When Can I Stop Using These Treats, Training Collars, and/or Anti-Pull Harnesses?

When Can I Stop Using These Treats, Training Collars, and/or Anti-Pull Harnesses?

Guys, we need to talk about crutches.

We are going to put aside personal feelings about various training tools and methods for this blog and talk solely about people getting “stuck” in the first step of the training phase, no matter the method or tool used to get there.

I very rarely think about getting my dogs away from treats or toys during training anymore. So, sometimes when clients ask me about this, I can have some difficulty understanding why they are concerned because I know that dogs work for many things beyond treats and I can harness those things to use to my advantage.

Many of these people have been using other “crutches” for years. It has always surprised me that people only ask when they can get rid of treats, but if I was selling them training collars or anti-pull harnesses, they would never ask me when they could get rid of it, which is odd to me because you are still stuck in the first stage of training regardless.

I use personal play with me, interaction with the environment, and even some of their favorite tricks to keep behaviors alive and well. There isn’t an issue with using treats - but there is an issue with only practicing when your dog knows you have treats available on your person and that is the only time they get rewarded.

This issue is the issue with ALL training tools - not just treats.

Dogs are effective. Dogs are smart. They will learn that you cannot correct them if they don’t have that training collar on. They will learn that they do not get paid if you don’t smell like treats. They will outsmart you.

I am seeing more and more often that trainers are not preparing people for removal of these training tools and they aren’t preparing them for real world situations because of it. Most people are stuck at the first stage of training for years and cannot get out of it. So, they are naturally worried they will not see any progress beyond the first step with other methods as well.

A dog that expects treats for every rep will soon become a frustrated dog when we mistakenly run out of treats during a session. A dog on a prong collar will start to form a punishment callous, if it is used continuously and that will render the collar useless for training.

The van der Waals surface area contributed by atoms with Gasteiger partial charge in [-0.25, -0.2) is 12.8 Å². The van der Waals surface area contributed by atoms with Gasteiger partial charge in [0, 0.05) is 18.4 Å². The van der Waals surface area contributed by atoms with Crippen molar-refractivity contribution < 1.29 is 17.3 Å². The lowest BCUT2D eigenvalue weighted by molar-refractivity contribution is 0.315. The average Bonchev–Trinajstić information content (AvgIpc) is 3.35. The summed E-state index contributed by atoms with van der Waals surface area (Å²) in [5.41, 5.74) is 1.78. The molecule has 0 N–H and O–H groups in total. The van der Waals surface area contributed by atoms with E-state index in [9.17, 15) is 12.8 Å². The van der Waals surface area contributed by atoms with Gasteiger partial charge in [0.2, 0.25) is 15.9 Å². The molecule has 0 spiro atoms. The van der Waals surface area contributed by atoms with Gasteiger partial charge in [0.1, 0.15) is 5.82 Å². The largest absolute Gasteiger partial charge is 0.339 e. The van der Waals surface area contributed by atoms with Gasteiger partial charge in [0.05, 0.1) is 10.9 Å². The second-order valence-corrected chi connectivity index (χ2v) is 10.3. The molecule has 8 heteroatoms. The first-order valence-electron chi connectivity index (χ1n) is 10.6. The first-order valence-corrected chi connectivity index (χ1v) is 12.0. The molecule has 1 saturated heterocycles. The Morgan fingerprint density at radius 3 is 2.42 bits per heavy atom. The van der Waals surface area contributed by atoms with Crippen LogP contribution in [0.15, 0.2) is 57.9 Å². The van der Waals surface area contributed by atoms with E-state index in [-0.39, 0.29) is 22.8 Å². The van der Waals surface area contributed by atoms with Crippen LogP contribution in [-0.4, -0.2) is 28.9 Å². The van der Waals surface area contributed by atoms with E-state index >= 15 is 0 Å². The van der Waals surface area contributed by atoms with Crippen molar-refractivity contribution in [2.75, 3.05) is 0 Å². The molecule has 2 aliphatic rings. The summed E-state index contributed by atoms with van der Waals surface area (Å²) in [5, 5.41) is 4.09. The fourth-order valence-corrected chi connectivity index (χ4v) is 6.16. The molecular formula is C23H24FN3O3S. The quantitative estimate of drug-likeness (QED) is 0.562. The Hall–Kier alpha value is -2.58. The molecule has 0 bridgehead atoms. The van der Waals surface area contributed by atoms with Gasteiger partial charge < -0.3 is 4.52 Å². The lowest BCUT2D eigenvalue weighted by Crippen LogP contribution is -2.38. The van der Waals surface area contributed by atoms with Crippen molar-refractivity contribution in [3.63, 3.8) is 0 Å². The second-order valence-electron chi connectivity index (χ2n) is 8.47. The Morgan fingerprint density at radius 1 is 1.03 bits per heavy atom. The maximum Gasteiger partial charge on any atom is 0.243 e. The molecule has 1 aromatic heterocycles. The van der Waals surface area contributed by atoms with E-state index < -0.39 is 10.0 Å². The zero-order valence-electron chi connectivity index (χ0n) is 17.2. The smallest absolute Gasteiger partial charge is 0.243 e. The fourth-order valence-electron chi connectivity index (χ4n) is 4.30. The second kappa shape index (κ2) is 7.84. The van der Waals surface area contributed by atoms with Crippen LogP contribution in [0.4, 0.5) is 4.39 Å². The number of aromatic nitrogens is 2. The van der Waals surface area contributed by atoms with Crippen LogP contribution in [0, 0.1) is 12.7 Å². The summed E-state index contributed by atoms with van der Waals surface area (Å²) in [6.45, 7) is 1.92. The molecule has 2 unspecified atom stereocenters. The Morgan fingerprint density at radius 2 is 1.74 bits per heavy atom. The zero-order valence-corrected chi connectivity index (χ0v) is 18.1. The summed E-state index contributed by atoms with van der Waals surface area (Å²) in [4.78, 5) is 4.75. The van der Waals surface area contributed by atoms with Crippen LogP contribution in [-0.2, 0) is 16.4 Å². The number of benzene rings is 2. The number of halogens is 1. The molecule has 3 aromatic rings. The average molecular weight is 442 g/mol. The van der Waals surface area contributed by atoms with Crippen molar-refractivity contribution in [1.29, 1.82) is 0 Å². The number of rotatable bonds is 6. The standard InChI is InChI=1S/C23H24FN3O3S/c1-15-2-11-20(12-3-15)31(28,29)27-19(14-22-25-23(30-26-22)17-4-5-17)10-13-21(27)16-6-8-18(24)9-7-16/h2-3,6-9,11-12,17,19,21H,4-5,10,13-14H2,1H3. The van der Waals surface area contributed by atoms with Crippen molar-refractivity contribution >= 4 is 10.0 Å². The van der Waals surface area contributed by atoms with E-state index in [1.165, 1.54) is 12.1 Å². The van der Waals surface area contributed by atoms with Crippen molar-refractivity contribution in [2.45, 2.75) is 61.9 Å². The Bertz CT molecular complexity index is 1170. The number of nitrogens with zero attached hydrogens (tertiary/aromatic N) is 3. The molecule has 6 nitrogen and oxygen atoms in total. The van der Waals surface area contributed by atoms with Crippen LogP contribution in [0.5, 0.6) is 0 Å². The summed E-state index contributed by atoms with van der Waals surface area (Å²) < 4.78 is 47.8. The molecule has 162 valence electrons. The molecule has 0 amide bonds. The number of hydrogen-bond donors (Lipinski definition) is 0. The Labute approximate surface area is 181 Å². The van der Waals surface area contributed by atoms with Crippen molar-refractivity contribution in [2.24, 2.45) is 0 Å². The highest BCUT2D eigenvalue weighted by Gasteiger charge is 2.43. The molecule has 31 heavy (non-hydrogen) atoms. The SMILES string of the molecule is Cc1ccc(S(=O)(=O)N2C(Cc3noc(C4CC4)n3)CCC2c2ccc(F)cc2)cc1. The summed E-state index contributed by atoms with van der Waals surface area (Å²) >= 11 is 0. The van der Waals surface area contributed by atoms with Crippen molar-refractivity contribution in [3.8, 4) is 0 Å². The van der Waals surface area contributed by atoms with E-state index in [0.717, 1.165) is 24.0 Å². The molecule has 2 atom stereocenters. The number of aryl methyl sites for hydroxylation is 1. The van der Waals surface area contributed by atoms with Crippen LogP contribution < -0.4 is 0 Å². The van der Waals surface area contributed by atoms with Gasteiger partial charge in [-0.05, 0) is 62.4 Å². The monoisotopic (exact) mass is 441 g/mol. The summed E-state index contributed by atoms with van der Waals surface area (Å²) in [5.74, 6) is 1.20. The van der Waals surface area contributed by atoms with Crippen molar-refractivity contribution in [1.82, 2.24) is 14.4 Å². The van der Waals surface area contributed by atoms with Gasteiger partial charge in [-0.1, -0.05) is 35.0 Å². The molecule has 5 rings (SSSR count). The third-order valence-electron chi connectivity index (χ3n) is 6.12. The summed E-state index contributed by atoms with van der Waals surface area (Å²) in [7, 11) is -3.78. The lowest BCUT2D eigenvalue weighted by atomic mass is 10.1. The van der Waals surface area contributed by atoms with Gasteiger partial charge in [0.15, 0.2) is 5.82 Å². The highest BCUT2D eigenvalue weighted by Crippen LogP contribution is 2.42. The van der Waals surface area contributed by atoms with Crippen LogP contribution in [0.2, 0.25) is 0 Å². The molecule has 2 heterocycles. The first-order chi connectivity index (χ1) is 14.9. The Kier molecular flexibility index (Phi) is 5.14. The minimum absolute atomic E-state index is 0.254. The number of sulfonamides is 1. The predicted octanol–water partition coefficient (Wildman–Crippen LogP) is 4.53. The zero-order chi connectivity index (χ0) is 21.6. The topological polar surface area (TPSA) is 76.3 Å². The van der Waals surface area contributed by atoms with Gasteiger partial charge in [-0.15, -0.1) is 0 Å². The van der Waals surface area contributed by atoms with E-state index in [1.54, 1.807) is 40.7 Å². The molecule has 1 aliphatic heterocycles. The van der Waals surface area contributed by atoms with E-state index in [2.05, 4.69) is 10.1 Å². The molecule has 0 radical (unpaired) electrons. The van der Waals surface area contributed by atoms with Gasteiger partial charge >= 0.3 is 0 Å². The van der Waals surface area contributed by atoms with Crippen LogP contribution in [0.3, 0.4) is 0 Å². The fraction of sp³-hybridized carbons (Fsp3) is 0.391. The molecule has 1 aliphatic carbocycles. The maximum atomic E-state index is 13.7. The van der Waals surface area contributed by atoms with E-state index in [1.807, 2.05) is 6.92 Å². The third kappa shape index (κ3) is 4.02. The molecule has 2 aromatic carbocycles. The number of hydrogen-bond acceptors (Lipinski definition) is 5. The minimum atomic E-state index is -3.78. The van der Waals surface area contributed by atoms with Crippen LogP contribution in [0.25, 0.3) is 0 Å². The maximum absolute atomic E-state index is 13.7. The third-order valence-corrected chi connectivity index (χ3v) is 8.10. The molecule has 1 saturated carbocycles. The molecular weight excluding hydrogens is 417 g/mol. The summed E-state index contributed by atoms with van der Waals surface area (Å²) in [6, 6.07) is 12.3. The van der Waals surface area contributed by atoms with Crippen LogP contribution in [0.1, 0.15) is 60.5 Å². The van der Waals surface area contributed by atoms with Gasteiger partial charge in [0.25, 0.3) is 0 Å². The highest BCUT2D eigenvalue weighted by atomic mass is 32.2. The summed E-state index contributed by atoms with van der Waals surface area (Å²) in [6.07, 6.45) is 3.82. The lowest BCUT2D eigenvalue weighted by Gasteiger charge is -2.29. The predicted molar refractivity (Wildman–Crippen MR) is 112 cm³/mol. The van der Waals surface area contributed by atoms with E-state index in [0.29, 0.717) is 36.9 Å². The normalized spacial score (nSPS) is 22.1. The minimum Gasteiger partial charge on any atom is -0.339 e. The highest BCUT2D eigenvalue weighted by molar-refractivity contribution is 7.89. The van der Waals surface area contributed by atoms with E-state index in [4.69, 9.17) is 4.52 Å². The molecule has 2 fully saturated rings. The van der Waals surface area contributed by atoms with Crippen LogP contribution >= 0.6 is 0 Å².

However, we have seen these tools “get” the behavior we want for us once and we desperately cling to the ineffective ways that previously worked because well, they worked at one point.

For our dogs’ sakes, we need to start considering how to get out the first step of the training phase, but then we need to quickly move into using smarter ways to maintain behaviors. There has to be a willingness from the human to change what we are doing if it isn’t working and to plan ahead to keep the dog on track to continue learning.

I start teaching dog to accept other forms of reinforcement quite quickly during my training plans because I want to train with dogs that accept various types of food rewards, play rewards, and environmental rewards. Premack’s principle and proofing are quite present in my training plans because of this desire to create strong behaviors that are less likely to disappear under various circumstances. I heavily focus on problem solving with puppies and dogs new to training as well, because down the road, that makes my life a whole lot easier.

We need to start asking ourselves how do we get to the next stage of the training phase and plan ahead. This means challenging ourselves and our dogs, having organized thoughts during training, and not expecting any training tool to do all the work for us overnight.

Lauren Tsao